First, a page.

ShortBookandScribes #BlogTour #GuestPost by Paul Tudor Owen, Author of The Weighing of the Heart @PaulTOwen @ObliteratiPress #LoveBooksTours

Welcome to my stop on the blog tour for The Weighing of the Heart by Paul Tudor Owen. I’m delighted to have a guest post by the author about cover design to share with you today. My thanks to Kelly Lacey from Love Books Tours for the place on the tour.


Following a sudden break-up, Englishman in New York Nick Braeburn takes a room with the elderly Peacock sisters in their lavish Upper East Side apartment, and finds himself increasingly drawn to the priceless piece of Egyptian art on their study wall – and to Lydia, the beautiful Portuguese artist who lives across the roof garden.

But as Nick draws Lydia into a crime he hopes will bring them together, they both begin to unravel, and each find that the other is not quite who they seem.

Paul Tudor Owen’s intriguing debut novel brilliantly evokes the New York of Paul Auster and Joseph O’Neill.

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Cover Design by Paul Tudor Owen

If you’re an aspiring author, one of the things you’ve probably thought about in an idle moment – along with your Desert Island Discs and your author photo – is what your book cover might look like when your novel finally becomes a reality.

It was definitely something I gave a lot of thought to in the period after Obliterati Press had agreed to publish my novel The Weighing of the Heart and while we were editing the book.

The Weighing of the Heart is about a young British guy living in New York called Nick Braeburn, who moves in with a couple of rich older ladies as a lodger in their opulent apartment on the Upper East Side. He gets together with their other tenant, Lydia, who lives next door, and the two of them steal a priceless work of art from the study wall.

The work of art that Nick and Lydia take is an Ancient Egyptian scene, and as the stress of the theft starts to work on them, the imagery of Ancient Egypt, the imagery in the painting, starts to come to life around them, and it’s intended to be unclear whether this is something that is really happening or whether it’s all in Nick’s head.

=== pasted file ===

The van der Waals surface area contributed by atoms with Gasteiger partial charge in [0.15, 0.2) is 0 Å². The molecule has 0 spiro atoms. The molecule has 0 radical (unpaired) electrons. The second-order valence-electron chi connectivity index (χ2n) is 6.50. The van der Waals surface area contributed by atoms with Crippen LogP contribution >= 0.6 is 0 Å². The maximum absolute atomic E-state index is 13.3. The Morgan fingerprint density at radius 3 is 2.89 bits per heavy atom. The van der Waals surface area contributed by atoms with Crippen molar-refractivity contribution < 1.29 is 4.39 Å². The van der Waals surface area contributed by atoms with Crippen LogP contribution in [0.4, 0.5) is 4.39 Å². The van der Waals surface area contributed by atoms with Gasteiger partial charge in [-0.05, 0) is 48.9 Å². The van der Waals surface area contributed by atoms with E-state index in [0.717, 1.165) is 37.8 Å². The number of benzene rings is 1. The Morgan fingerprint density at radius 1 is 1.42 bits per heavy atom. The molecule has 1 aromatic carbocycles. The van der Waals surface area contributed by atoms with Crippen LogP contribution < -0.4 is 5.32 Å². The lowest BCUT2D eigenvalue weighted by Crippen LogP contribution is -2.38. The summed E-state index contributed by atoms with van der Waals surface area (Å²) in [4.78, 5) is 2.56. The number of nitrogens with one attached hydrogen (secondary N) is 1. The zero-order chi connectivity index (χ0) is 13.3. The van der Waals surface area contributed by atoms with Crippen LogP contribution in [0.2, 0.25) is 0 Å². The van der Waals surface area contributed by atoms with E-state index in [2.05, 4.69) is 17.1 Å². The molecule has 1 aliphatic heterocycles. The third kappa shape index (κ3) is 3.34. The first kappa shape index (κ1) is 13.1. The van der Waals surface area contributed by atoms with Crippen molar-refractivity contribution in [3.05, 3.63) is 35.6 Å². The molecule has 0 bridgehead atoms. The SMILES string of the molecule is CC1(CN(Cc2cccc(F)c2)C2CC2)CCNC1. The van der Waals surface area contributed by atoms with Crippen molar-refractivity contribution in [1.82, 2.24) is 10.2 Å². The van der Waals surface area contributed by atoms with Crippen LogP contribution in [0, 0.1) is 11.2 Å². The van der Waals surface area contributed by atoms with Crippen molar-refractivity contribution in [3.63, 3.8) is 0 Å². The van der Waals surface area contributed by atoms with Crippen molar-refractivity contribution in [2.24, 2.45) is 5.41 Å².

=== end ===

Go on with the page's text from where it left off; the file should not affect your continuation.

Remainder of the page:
So visually there was plenty to work with there.

I was keen for the cover to reflect the prevailing style of artwork for literary fiction – as a debut novelist, I wanted it to send a signal as quickly as possible to the viewer about what sort of book this was.

But if you had asked me before this process what the cover should look like, I would probably have said it should be based around a compelling photograph of the New York skyline, fire escapes fighting for space with water towers and skyscrapers.

In fact, as I discovered when I went on a reconnaissance mission to the Barnes and Noble bookshop in Manhattan’s Union Square, near where I was living, covers for literary fiction currently looked nothing like this. The style of the moment seemed to be very much influenced by Saul Bass’s 1950s posters for Alfred Hitchcock and others: blocky colours, jagged lines, and not a photograph in sight. Photos might be used on the covers of thrillers, romance novels, or ‘misery memoirs’, it seemed, but not really for literary fiction.

So I took pictures of all the covers I liked and noted down who had designed them, and then contacted the designers and asked if they would be interested in working on The Weighing of the Heart.

My first choice was Jack Smyth. I had seen his cover for Nick Laird’s Modern Gods and it was just the kind of thing I wanted. He came back quite quickly to say he was interested, and I snapped him up.